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Proc Natl Acad Sci U S A. 2000 Jul 5;97(14):8104-9.

Increased baseline occupancy of D2 receptors by dopamine in schizophrenia.

Author information

  • 1Departments of Psychiatry and Radiology, Columbia University College of Physicians and Surgeons, New York, NY 10032, USA. aadar@neuron.cpmc.columbia.edu

Abstract

The classical dopamine hypothesis of schizophrenia postulates a hyperactivity of dopaminergic transmission at the D(2) receptor. We measured in vivo occupancy of striatal D(2) receptors by dopamine in 18 untreated patients with schizophrenia and 18 matched controls, by comparing D(2) receptor availability before and during pharmacologically induced acute dopamine depletion. Acute depletion of intrasynaptic dopamine resulted in a larger increase in D(2) receptor availability in patients with schizophrenia (19% +/- 11%) compared with control subjects (9% +/- 7%, P = 0.003). The increased occupancy of D(2) receptors by dopamine occurred both in first-episode neuroleptic-naive patients and in previously treated chronic patients experiencing an episode of illness exacerbation. In addition, elevated synaptic dopamine was predictive of good treatment response of positive symptoms to antipsychotic drugs. This finding provides direct evidence of increased stimulation of D(2) receptors by dopamine in schizophrenia, consistent with increased phasic activity of dopaminergic neurons.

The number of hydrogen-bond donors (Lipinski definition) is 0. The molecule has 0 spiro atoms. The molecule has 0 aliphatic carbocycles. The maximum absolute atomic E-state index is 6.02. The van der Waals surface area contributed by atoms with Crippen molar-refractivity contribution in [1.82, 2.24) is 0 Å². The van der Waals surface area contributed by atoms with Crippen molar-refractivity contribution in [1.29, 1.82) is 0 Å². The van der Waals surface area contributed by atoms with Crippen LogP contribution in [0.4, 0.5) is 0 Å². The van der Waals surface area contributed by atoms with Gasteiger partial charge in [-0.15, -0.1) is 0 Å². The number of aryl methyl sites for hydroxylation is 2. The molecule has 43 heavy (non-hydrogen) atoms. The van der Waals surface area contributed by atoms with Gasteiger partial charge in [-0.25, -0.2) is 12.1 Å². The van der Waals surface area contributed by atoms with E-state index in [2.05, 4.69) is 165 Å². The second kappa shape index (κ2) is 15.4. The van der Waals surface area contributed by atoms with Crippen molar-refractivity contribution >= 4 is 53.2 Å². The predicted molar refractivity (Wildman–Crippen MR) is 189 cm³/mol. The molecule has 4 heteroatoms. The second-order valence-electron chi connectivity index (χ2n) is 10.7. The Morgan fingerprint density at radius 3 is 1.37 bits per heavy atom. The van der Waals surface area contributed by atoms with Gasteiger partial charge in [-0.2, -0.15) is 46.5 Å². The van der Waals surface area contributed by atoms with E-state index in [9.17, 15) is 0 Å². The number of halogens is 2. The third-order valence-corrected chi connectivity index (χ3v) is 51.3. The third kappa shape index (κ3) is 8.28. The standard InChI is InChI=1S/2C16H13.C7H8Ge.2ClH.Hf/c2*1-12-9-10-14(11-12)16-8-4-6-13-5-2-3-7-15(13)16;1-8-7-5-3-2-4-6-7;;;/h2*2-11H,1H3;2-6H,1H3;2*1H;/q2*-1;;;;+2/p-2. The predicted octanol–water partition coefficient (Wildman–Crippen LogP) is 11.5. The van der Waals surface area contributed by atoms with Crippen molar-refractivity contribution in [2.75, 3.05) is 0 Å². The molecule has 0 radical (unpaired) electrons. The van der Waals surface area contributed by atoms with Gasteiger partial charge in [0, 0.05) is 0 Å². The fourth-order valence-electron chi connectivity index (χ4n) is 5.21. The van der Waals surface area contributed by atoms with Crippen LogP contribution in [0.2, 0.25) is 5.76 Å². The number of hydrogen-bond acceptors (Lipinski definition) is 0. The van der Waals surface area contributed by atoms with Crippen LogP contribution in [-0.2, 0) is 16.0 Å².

Comment in

PMID:
10884434
[PubMed - indexed for MEDLINE]
PMCID:
PMC16677
Free PMC Article

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